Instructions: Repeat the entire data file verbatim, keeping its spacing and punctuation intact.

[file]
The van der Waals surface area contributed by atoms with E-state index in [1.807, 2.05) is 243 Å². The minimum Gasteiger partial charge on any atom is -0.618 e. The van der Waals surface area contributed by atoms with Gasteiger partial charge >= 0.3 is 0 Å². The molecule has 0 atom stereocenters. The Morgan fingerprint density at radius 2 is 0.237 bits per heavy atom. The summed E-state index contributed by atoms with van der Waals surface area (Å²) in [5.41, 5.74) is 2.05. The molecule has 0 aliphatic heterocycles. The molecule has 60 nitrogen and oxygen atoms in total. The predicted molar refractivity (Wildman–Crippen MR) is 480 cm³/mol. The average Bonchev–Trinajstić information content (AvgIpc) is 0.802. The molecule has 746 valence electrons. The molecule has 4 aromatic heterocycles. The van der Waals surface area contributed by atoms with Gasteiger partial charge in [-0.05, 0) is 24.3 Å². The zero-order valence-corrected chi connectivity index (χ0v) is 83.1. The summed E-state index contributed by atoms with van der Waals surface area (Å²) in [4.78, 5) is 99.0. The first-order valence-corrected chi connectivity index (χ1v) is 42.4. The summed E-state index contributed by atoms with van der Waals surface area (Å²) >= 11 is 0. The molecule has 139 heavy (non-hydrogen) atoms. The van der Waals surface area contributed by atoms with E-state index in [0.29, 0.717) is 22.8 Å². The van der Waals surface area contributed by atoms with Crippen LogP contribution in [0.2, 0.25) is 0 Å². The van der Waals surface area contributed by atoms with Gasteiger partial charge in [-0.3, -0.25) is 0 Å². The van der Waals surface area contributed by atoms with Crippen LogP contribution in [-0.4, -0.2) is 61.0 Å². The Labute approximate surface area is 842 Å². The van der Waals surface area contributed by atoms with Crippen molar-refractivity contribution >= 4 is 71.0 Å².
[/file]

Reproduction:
The van der Waals surface area contributed by atoms with E-state index in [1.807, 2.05) is 243 Å². The minimum Gasteiger partial charge on any atom is -0.618 e. The van der Waals surface area contributed by atoms with Gasteiger partial charge >= 0.3 is 0 Å². The molecule has 0 atom stereocenters. The Morgan fingerprint density at radius 2 is 0.237 bits per heavy atom. The summed E-state index contributed by atoms with van der Waals surface area (Å²) in [5.41, 5.74) is 2.05. The molecule has 0 aliphatic heterocycles. The molecule has 60 nitrogen and oxygen atoms in total. The predicted molar refractivity (Wildman–Crippen MR) is 480 cm³/mol. The average Bonchev–Trinajstić information content (AvgIpc) is 0.802. The molecule has 746 valence electrons. The molecule has 4 aromatic heterocycles. The van der Waals surface area contributed by atoms with Gasteiger partial charge in [-0.05, 0) is 24.3 Å². The zero-order valence-corrected chi connectivity index (χ0v) is 83.1. The summed E-state index contributed by atoms with van der Waals surface area (Å²) in [4.78, 5) is 99.0. The first-order valence-corrected chi connectivity index (χ1v) is 42.4. The summed E-state index contributed by atoms with van der Waals surface area (Å²) >= 11 is 0. The molecule has 139 heavy (non-hydrogen) atoms. The van der Waals surface area contributed by atoms with E-state index in [0.29, 0.717) is 22.8 Å². The van der Waals surface area contributed by atoms with Crippen LogP contribution in [0.2, 0.25) is 0 Å². The van der Waals surface area contributed by atoms with Gasteiger partial charge in [-0.3, -0.25) is 0 Å². The van der Waals surface area contributed by atoms with Crippen LogP contribution in [-0.4, -0.2) is 61.0 Å². The Labute approximate surface area is 842 Å². The van der Waals surface area contributed by atoms with Crippen molar-refractivity contribution >= 4 is 71.0 Å².